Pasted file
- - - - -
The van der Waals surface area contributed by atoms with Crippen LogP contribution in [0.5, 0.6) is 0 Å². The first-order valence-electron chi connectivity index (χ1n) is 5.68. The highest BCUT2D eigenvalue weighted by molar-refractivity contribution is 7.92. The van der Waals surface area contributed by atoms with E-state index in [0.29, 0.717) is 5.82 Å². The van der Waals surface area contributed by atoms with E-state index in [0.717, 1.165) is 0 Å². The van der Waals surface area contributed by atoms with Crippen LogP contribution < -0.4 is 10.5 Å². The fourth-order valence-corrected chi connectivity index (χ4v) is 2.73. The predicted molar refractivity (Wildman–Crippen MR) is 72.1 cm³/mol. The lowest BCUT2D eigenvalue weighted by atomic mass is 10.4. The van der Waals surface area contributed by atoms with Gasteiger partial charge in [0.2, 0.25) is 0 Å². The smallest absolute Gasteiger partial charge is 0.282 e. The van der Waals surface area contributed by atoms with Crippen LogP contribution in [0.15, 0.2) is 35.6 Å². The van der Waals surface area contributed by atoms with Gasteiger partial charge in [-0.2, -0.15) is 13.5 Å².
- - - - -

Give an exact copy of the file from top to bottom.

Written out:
The van der Waals surface area contributed by atoms with Crippen LogP contribution in [0.5, 0.6) is 0 Å². The first-order valence-electron chi connectivity index (χ1n) is 5.68. The highest BCUT2D eigenvalue weighted by molar-refractivity contribution is 7.92. The van der Waals surface area contributed by atoms with E-state index in [0.29, 0.717) is 5.82 Å². The van der Waals surface area contributed by atoms with E-state index in [0.717, 1.165) is 0 Å². The van der Waals surface area contributed by atoms with Crippen LogP contribution < -0.4 is 10.5 Å². The fourth-order valence-corrected chi connectivity index (χ4v) is 2.73. The predicted molar refractivity (Wildman–Crippen MR) is 72.1 cm³/mol. The lowest BCUT2D eigenvalue weighted by atomic mass is 10.4. The van der Waals surface area contributed by atoms with Gasteiger partial charge in [0.2, 0.25) is 0 Å². The smallest absolute Gasteiger partial charge is 0.282 e. The van der Waals surface area contributed by atoms with Crippen LogP contribution in [0.15, 0.2) is 35.6 Å². The van der Waals surface area contributed by atoms with Gasteiger partial charge in [-0.2, -0.15) is 13.5 Å².